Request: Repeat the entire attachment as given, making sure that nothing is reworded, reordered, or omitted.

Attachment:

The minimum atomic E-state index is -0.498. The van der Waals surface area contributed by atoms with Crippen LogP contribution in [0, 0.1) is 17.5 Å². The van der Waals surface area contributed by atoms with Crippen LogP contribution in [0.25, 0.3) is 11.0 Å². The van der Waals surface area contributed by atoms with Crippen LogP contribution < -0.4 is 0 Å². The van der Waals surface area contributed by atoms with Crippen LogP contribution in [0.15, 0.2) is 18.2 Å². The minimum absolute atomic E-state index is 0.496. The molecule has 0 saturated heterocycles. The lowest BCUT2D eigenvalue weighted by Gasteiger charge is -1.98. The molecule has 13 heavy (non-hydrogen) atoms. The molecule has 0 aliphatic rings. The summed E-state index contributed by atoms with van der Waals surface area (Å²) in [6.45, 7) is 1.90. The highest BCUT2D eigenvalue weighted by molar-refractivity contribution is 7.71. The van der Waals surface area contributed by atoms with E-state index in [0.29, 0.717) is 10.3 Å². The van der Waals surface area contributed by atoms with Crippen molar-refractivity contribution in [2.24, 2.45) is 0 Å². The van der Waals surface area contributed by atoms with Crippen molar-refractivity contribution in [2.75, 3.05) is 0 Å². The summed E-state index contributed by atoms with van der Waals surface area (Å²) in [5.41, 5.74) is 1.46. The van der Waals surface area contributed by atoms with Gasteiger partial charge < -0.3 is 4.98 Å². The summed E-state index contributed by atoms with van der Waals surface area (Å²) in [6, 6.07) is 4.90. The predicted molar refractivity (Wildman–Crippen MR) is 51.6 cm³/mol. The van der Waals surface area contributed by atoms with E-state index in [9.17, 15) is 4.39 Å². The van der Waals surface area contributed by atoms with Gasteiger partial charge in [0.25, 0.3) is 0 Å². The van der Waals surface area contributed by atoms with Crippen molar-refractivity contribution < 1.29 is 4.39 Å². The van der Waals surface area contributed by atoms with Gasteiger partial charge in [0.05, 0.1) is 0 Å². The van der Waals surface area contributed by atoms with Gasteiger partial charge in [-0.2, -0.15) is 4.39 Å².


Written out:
The minimum atomic E-state index is -0.498. The van der Waals surface area contributed by atoms with Crippen LogP contribution in [0, 0.1) is 17.5 Å². The van der Waals surface area contributed by atoms with Crippen LogP contribution in [0.25, 0.3) is 11.0 Å². The van der Waals surface area contributed by atoms with Crippen LogP contribution < -0.4 is 0 Å². The van der Waals surface area contributed by atoms with Crippen LogP contribution in [0.15, 0.2) is 18.2 Å². The minimum absolute atomic E-state index is 0.496. The molecule has 0 saturated heterocycles. The lowest BCUT2D eigenvalue weighted by Gasteiger charge is -1.98. The molecule has 13 heavy (non-hydrogen) atoms. The molecule has 0 aliphatic rings. The summed E-state index contributed by atoms with van der Waals surface area (Å²) in [6.45, 7) is 1.90. The highest BCUT2D eigenvalue weighted by molar-refractivity contribution is 7.71. The van der Waals surface area contributed by atoms with E-state index in [0.29, 0.717) is 10.3 Å². The van der Waals surface area contributed by atoms with Crippen molar-refractivity contribution in [2.24, 2.45) is 0 Å². The van der Waals surface area contributed by atoms with Crippen molar-refractivity contribution in [2.75, 3.05) is 0 Å². The summed E-state index contributed by atoms with van der Waals surface area (Å²) in [5.41, 5.74) is 1.46. The van der Waals surface area contributed by atoms with Gasteiger partial charge < -0.3 is 4.98 Å². The summed E-state index contributed by atoms with van der Waals surface area (Å²) in [6, 6.07) is 4.90. The predicted molar refractivity (Wildman–Crippen MR) is 51.6 cm³/mol. The van der Waals surface area contributed by atoms with E-state index in [9.17, 15) is 4.39 Å². The van der Waals surface area contributed by atoms with Gasteiger partial charge in [0.25, 0.3) is 0 Å². The van der Waals surface area contributed by atoms with Crippen molar-refractivity contribution < 1.29 is 4.39 Å². The van der Waals surface area contributed by atoms with Gasteiger partial charge in [0.05, 0.1) is 0 Å². The van der Waals surface area contributed by atoms with Gasteiger partial charge in [-0.2, -0.15) is 4.39 Å².